today (although I’d love to talk to you at coffee hour about it!), I want to begin in the archives, in the special collections, in the collections of papers in the back of libraries. While I had not done this type of work before, this sifting through an organization’s papers and looking through letters sent to Congressmen, this trying to track down a name, trying to read someone’s old handwriting, I began to love it. Working with archival material places me in contact with small, finite, fleeting moments in history.
When I work with the archives, I feel like I am searching for the work of God within them and have often found traces of that work. What I love about archival material is that most of its scale is so specific: a letter sent between two people or a typed-out draft of a resolution edited with a pen on a specific date.
And it is through this specificity that one is put in some form of contact with some portion of humanity. It is only through this specificity that any larger meaning can be made. It is only in the particular that the universal can be found.
I see echoes of this in Paul’s speech we read today in Athens:
We meet Paul today in Greece, following the resurrection of Christ and Christ’s ascension that opens Luke’s account of the early disciples’ movements in the book of Acts. At this point, Paul has been changed from his meeting of Jesus on the road to Damascus and has begun traveling and spreading the Gospel.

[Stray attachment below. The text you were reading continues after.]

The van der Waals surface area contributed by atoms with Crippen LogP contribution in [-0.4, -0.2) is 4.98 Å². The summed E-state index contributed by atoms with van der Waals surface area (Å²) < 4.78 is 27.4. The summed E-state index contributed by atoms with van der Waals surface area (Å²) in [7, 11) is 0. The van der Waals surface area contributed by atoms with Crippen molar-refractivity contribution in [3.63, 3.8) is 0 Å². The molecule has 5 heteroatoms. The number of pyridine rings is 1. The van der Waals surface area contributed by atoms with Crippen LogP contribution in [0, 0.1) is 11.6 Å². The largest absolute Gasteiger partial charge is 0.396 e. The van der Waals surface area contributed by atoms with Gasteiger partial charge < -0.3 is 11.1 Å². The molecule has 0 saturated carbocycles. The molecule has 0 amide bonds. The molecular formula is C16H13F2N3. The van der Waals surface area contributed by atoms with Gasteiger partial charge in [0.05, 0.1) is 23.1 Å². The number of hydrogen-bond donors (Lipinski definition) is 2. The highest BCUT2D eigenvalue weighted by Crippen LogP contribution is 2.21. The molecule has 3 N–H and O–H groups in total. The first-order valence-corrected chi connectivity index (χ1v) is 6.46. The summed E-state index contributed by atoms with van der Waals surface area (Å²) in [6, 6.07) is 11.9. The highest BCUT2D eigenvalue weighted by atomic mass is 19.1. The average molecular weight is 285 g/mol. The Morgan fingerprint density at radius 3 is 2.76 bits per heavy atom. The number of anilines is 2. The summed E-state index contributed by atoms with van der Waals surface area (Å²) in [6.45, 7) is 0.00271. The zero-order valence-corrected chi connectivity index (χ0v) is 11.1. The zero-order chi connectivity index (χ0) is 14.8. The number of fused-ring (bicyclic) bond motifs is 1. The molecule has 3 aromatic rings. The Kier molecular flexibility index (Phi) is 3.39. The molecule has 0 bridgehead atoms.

We now find Paul in Athens, speaking at the council in Athens. While much of Paul’s ministry focuses on issues of identity as a minority religious group under imperial occupation, this speech of Paul’s looks at the question of God’s nature and human nature in relation to the finiteness of humans and the infiniteness of God.
How are we to think of God, and how are we to think of ourselves? Is God an unknown God as the Athenian altar claims? How much can humans know God? Can finite humans search for –and find--an infinite God?
And Paul’s response to the Athenians and to us today is that this unknowable, infinite God is able to be known through our finiteness and our particularities, through our humanity. The God who is the Lord of Heaven and Earth, the God who gives to all moral life and breath, is not bound by shrines or silver or stone, but that does not make God entirely unknowable and transcendent to us.
As Paul says to those gathered in Athens, God allotted the times of their existence and the boundaries of the places they would live, so that they would search for God and perhaps find God—though indeed he is not far from any of us.
It is through our allotted times, through the boundaries of where we live, this is where God is to be found, or at least this is where we are to search for God. Our humanity, our limitations, is where we are to search for God; these places are where God is to meet us.
I want to pause here and focus in on search, and on the slight unwillingness that Paul has to declare that God can be found in God’s entirety.
Paul is very certain that it is good to search for God; God has given us these times and places in order that we may search for God. The search for God by humanity, in all of our finite humanness, is what has been ordained by God. If then, we can fully find, fully grasp God, is less certain.